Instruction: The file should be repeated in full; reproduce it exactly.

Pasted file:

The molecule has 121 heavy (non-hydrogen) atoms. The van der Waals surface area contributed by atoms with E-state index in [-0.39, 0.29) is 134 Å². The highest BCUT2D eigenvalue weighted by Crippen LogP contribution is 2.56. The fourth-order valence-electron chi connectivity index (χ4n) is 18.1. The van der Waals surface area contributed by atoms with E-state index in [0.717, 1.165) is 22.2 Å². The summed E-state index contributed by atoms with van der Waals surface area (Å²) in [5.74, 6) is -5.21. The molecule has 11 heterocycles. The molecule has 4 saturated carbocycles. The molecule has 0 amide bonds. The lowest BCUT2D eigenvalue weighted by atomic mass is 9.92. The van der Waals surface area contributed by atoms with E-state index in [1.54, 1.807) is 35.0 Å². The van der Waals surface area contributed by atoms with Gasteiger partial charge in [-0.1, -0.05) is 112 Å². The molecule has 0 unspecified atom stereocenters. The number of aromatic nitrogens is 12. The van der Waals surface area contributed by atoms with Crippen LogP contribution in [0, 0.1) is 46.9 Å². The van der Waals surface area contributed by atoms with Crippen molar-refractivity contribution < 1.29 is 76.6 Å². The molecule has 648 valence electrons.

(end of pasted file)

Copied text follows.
The molecule has 121 heavy (non-hydrogen) atoms. The van der Waals surface area contributed by atoms with E-state index in [-0.39, 0.29) is 134 Å². The highest BCUT2D eigenvalue weighted by Crippen LogP contribution is 2.56. The fourth-order valence-electron chi connectivity index (χ4n) is 18.1. The van der Waals surface area contributed by atoms with E-state index in [0.717, 1.165) is 22.2 Å². The summed E-state index contributed by atoms with van der Waals surface area (Å²) in [5.74, 6) is -5.21. The molecule has 11 heterocycles. The molecule has 4 saturated carbocycles. The molecule has 0 amide bonds. The lowest BCUT2D eigenvalue weighted by atomic mass is 9.92. The van der Waals surface area contributed by atoms with E-state index in [1.54, 1.807) is 35.0 Å². The van der Waals surface area contributed by atoms with Gasteiger partial charge in [-0.1, -0.05) is 112 Å². The molecule has 0 unspecified atom stereocenters. The number of aromatic nitrogens is 12. The van der Waals surface area contributed by atoms with Crippen LogP contribution in [0, 0.1) is 46.9 Å². The van der Waals surface area contributed by atoms with Crippen molar-refractivity contribution < 1.29 is 76.6 Å². The molecule has 648 valence electrons.